7. gertie says:

    Your memories and reminiscences are fascinating to me Roly. I always loved listening to people telling me about ‘the old days’ …Now I am one of those who can of course. :lol: ….and think, here we are both tapping those memories out on computer keyboards. Things change so quickly and so much, over life-times. :rose:

  8. karenp says:

    So lovely to read such lovely memories which even though must have been hard work does sound idyllic :cute:
    Do love the smell of bonfires myself especially this time of year as seems homely , autumn can be such a lovely season with the changes with the trees and there’s a sweet earthy scent whilst walking through the woodland too.
    Some of my school friends used to go strawberry picking to earn extra pocket money, they used to be picked up in vans after school, I never fancied it but I did muck out stables at a local riding school and helped with the care of the ponys, my pay was to be able to ride these adorable ponys which I loved , my first experience with hens too as they had a large hen house where we used to collect the eggs for them to sell.
    Think it’s quite sad as these days these places wouldn’t be able to allow this due to not only health a safety but numerous other reasons too :-(

  9. Beanstew says:

    I loved your post, Roly, as your memories were also my memories – but I do worry that using the soil so intensively as modern agribusinesses do is short-sighted and harmful to the soil and the life that lives in it. I picked potatoes, stooked corn, fed hens and farrowed pigs – and I moaned about it. “It’s not fair, my friends don’t have to do all this” – but so much healthier than a childhood spent looking at the screen of a phone.

  10. roly says:

    when I had a spell in hospital I got quite friendly with a 91 year old farmer we pasted the days away talking about his farming years and how farming had changed over the years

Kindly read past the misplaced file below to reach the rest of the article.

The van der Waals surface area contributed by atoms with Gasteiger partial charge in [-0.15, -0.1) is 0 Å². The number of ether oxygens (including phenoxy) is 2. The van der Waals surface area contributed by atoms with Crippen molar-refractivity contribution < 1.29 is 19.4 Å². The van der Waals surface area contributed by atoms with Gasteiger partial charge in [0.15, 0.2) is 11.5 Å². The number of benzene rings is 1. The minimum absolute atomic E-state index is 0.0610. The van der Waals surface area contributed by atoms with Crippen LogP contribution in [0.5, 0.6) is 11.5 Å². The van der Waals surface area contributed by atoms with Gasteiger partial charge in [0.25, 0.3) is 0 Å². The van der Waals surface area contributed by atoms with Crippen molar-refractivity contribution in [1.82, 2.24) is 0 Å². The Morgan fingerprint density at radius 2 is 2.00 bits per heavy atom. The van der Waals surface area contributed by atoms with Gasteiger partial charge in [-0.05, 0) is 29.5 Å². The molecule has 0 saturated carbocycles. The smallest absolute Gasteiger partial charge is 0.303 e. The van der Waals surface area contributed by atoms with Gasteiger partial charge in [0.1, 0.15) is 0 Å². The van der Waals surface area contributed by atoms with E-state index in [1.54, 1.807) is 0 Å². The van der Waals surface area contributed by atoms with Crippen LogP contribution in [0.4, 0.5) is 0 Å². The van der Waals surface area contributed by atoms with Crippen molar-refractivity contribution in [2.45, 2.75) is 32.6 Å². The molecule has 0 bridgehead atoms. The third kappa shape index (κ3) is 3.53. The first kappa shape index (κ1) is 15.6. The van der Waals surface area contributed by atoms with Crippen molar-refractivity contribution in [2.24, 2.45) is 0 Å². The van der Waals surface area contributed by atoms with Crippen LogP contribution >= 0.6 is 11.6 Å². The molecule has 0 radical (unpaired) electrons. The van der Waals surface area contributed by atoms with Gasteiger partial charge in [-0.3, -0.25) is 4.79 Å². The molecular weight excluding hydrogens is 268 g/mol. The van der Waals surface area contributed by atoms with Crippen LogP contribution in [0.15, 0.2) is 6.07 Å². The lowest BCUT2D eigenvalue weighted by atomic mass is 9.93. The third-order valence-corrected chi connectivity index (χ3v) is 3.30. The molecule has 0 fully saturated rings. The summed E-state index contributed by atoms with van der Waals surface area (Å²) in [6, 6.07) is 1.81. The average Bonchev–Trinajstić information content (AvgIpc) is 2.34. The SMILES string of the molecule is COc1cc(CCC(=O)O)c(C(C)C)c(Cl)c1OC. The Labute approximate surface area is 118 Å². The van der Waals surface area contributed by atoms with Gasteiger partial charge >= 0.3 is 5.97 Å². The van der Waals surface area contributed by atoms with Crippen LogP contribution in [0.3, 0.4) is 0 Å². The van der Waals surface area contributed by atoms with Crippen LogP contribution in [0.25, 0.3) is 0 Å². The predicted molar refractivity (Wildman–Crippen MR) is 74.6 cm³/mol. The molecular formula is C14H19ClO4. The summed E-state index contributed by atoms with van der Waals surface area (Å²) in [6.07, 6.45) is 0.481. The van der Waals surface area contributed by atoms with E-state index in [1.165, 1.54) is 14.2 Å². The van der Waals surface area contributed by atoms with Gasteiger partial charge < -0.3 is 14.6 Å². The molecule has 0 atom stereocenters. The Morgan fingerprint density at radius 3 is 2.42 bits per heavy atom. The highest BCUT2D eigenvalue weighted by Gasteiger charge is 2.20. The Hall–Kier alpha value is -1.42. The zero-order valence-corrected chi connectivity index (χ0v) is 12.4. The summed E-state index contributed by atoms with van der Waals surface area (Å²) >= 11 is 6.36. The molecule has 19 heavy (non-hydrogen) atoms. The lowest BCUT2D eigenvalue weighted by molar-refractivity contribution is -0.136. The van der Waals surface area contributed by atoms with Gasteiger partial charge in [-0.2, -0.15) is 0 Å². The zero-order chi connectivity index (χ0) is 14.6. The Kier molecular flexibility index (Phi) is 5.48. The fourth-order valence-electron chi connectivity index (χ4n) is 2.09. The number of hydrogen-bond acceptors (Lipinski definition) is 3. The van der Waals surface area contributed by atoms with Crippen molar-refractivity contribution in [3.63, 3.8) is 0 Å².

he was born and brought up on a farm in the village of Saldwell Northamptonshire it sounded like farming in those days was hard work there was quite a bit of land around Scaldwell dug up for iron ore for the steel works at Corby

    James told me the ploughs used to wear out quite quickly because the ground was very stony as a mixed farm with dairy cows pigs sheep chickens the days where long helping his Dad eventually taking over the farm when his Dad retired James had a daughter and a son who took over from James some years ago James’s some razes money for the Northamptonshire and Warwickshire air ambulance as well as farming

    as I said I had many very interesting farming conversations with James when I was in that ward then I was moved to another ward when i asked how James was going on i was told James had sadly passed away but i will never forget those wonderful conversations we both had reflecting on his life on the farm

  11. Beanstew says:

    I’m so glad that James had such an appreciative audience as you, and the opportunity to reminisce freely about his life as he did with you. It must have given him a feeling of some satisfaction with the life he had led – sadly many others don’t get that opportunity. Farming was and is hard work – especially if you don’t have access to the huge machinery they use nowadays. But every time I see one of these big brutes lumbering along the road in front of me, I wonder if people really will be happier in a future of automation than working physically to provide food for their communities. I don’t think it suits humans to twiddle their thumbs.